APC/C was purified from a TAP-CDC16cdh1Δ strain. E1, E2 (Ubc4 or Ubc1), APC/C, and Cdh1 were expressed and purified as previously described (Carroll and Morgan, 2005; Rodrigo-Brenni and Morgan, 2007). Cdc20, securin, Acm1, Dbf4 (amino acids 1–236), and Clb5 (with a C-terminal 3HA-tag) were cloned into plasmids containing a T7 promoter and an N-terminal or C-terminal ZZ tag. ZZ-tagged proteins were generated in vitro with TnT T7 Quick Coupled Transcription/Translation Systems (Promega) either in the presence of 35S-methionine or unlabeled methionine. ZZ-tagged proteins were purified from the reticulocyte lysate using IgG-coupled Dynabeads (Invitrogen) and cleaved using TEV protease. E2 charging was performed in the presence of E1 (Uba1, 300 nM), E2 (Ubc4 or Ubc1, 50 μM), ubiquitin (wild-type, K48R, or methyl-ubiquitin; Boston Biochem, 150 μM), and ATP (1 mM) for 20 min. Reactions were initiated by the addition of charged E2, APC/C (1–5 nM), purified Cdc20, and purified securin. Reactions were performed at 23°C for the indicated time. For reactions containing Mad2, Cdc20 was pre-incubated with the indicated final concentration of Mad2 before addition of other components. For Mad3 reactions, Cdc20 was pre-incubated with the APC/C and the indicated final concentration of Mad3-Bub3 before addition of other components. All reactions were stopped by the addition of SDS sample buffer, separated by SDS-PAGE, and visualized and quantified with a Molecular Dynamics PhosphorImager and ImageQuant (Amersham Biosciences/GE Healthcare).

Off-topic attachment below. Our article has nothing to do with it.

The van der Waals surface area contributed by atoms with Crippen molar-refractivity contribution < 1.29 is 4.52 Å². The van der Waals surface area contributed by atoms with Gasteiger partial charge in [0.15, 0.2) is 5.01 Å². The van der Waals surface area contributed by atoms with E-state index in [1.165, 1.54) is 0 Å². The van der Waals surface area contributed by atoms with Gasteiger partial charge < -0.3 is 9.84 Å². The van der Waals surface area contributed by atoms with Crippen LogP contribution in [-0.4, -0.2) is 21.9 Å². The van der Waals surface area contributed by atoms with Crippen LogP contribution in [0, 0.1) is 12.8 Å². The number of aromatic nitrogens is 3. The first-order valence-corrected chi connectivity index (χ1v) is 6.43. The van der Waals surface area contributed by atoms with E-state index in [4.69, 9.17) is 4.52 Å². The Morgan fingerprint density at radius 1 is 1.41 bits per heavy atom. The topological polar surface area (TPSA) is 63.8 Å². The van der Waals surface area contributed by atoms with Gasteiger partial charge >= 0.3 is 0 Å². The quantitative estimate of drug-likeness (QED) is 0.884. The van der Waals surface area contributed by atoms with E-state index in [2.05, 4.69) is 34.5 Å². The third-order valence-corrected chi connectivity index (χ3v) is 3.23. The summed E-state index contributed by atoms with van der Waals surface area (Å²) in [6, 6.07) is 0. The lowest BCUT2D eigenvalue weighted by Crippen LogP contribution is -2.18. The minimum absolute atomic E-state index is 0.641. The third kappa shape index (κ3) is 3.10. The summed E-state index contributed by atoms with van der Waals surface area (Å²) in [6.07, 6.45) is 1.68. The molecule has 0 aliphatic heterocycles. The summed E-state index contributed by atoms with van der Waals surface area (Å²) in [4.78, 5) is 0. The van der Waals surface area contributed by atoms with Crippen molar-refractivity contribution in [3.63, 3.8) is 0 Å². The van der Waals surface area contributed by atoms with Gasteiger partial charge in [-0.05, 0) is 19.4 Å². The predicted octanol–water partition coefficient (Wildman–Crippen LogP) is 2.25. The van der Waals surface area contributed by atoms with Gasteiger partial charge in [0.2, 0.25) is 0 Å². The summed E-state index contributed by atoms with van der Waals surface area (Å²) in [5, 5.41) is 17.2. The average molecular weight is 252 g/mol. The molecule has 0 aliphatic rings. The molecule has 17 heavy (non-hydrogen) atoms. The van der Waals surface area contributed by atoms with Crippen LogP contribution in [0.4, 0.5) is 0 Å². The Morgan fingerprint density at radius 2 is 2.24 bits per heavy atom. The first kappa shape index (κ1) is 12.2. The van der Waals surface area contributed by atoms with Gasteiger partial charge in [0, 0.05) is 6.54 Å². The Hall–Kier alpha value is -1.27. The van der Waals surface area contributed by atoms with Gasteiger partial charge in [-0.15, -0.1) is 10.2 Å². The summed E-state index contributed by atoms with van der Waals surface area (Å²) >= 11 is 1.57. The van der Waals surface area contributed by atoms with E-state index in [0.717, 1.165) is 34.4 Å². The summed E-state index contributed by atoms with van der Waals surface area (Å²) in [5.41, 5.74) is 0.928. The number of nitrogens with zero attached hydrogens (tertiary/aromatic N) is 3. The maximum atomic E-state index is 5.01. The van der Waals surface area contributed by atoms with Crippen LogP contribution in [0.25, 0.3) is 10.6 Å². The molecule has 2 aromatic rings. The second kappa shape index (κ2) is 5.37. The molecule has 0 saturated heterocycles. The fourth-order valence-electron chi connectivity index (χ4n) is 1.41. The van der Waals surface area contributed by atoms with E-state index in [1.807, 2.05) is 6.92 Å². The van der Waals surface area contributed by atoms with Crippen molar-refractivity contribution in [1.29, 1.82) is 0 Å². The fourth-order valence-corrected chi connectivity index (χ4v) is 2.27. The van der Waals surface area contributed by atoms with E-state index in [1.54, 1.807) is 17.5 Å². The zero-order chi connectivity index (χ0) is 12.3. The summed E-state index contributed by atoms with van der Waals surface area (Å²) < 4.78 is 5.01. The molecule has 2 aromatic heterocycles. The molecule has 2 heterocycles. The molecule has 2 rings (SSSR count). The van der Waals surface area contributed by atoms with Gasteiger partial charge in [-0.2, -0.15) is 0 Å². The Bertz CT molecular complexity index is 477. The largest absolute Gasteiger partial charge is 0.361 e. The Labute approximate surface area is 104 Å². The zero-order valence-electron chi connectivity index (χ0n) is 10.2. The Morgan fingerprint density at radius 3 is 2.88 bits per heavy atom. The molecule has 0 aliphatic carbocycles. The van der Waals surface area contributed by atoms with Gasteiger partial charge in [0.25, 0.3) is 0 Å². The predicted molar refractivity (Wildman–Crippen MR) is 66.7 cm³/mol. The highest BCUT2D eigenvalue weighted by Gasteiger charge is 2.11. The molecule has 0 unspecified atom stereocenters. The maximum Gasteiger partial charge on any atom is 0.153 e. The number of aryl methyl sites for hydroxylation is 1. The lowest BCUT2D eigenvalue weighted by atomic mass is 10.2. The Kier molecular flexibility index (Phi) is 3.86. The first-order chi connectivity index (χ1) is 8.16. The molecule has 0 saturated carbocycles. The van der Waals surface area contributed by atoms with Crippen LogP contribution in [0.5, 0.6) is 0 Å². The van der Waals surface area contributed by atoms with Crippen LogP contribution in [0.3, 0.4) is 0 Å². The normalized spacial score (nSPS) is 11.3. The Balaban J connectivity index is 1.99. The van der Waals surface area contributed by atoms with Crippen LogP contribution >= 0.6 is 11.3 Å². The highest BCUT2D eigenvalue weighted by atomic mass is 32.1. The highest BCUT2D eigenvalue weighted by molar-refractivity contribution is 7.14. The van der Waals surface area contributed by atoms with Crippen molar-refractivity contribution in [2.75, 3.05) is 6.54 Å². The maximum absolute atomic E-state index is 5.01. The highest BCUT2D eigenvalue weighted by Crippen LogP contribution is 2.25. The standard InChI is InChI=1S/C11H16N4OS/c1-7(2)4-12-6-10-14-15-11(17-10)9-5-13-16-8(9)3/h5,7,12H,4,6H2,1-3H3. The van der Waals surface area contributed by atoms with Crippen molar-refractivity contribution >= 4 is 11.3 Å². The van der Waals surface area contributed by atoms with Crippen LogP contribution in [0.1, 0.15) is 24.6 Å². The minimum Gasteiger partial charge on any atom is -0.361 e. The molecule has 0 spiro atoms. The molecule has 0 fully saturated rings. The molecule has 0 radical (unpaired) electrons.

APC/C was immunopurified from TAP-CDC16cdh1Δ strains using IgG beads. APC/C-bound beads or beads incubated with untagged lysate were incubated with in vitro translated 35S-Cdc20. Immunoprecipitates were washed two times to remove unbound proteins and bound proteins were eluted with SDS sample buffer. For Mad2 experiments, Cdc20 was pre-incubated with the indicated final concentration of Mad2 or Mad2-CΔ before addition of beads. The securin fragment was generated as previously described (Matyskiela and Morgan, 2009).
We thank H. Eshelman, M. Galli, J. Girard, L. Holt, M. Matyskiela, M. Lopez, D. Lu, N. Lyons, S. Naylor, M. Rodrigo-Brenni, J. Schaefer, V. Van Voorhis, and G. Yaakov for discussions; M. Lopez and M. Matyskiela for comments on the manuscript; M. Matyskiela for help with assay development and optimization; and D. Lu for help with data processing. This work was supported by funding from the National Institute of General Medical Sciences (GM053270).